Mirabai was a great saint and devotee of Sri Krishna. Despite facing criticism and hostility from her own family, she lived an exemplary saintly life and composed many devotional bhajans. Historical information about the life of Mirabai is a matter of some scholarly debate. The oldest biographical account was Priyadas’s commentary in Nabhadas’ Sri Bhaktammal in 1712. Nevertheless there are many aural histories, which give an insight into this unique poet and Saint of India.
Early Life Mirabai
Mira was born around the start of the 16th Century in the Chaukari village in Merta, Rajasthan. Her father was Ratan Singh a descendent of Rao Rathor, the founder of Jodhpur. When Mirabai was only 3 years old, a wandering Sadhu came to her family’s home and gave a doll of Sri Krishna to her father. Her father took this is as a special blessing, but was initially unwilling to give it to her daughter, because she felt she would not appreciate it. However Mira had, at first sight, become deeply enamoured with this doll. She refused to eat until the doll of Sri Krishna was given to her. To Mira, this figure of Sri Krishna, embodied his living presence. She resolved to make Krishna her lifelong friend, lover, and husband. Throughout her turbulent life she never wavered from her youthful commitment. On one occasion when Mira was still young she saw a wedding procession going down the street. Turning to her mother she asked in innocence, “Who will be my husband?” Her mother replied, half in jest, half in seriousness. “You already have your husband, Sri Krishna.” Mira’s mother was supportive of her daughter’s blossoming religious tendencies, but she passed away when she was only young. At an early age Mira’s father arranged for her to be married to Prince Bhoj Raj, who was the eldest son of Rana Sanga of Chittor. They were an influential Hindu family and the marriage significantly elevated Mira’s social position. However Mira was not enamoured of the luxuries of the palace. She served her husband dutifully, but in the evening she would spend her time in devotion and singing to her beloved Sri Krishna. Whilst singing devotional bhajans, she would frequently lose awareness of the world, entering into states of ecstasy and trance. Go to that impenetrable realm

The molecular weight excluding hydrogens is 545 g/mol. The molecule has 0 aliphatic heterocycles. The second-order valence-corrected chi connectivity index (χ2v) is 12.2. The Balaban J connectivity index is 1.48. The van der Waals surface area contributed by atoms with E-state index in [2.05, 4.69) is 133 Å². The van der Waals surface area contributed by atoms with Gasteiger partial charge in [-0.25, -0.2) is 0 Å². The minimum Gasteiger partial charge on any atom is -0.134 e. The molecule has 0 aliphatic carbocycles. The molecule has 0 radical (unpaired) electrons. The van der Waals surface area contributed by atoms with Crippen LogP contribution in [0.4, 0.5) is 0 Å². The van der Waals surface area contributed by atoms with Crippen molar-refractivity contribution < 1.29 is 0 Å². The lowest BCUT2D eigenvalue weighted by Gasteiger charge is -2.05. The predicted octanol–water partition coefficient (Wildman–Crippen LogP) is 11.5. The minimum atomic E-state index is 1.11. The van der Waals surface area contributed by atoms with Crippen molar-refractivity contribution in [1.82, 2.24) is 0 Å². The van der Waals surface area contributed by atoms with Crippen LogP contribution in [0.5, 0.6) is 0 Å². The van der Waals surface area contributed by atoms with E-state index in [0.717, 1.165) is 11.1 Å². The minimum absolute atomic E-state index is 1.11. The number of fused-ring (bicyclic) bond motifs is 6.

That death himself trembles to look upon.
There plays the fountain of love
With swans sporting on its waters.
(1) Go To That Impenetrable Realm
Conflict with Family
However her new family did not approve of her piety and devotion to Krishna. To make things worse Mira refused to worship their family deity Durga. She said she had already committed herself to Sri Krishna. Her family became increasingly disproving of her actions, but the fame and saintly reputation of Mirabai spread throughout the region. Often she would spend time discussing spiritual issues with Sadhus and people would join in the singing of her bhajans. However this just made her family even more jealous. Mira’s sister-in-law Udabai started to spread false gossip and defamatory remarks about Mirabai. She said Mira was entertaining men in her room. Her husband, believing these stories to be true, tore into her room with sword in hand. However he saw Mira only playing with a doll. No man was there at all. Yet throughout these hysterical slanders Mirabai remained unmoved by both the criticism and praise of the world. This infamy, O my Prince
Some revile me,
I simply follow my incomprehensible road
A razor thin path
but you meet some good people,
A terrible path but you hear a true word
Because the wretched stare and see nothing?
O Mira's Lord is noble and dark,
rake only themselves
over the coals
Mirabai and Akbar
Mira’s fame spread far and wide her devotional bhajans were sung across northern India. It is said that the fame and spirituality of Mirabai reached the ears of the Moghul Emperor Akbar. Akbar was tremendously...
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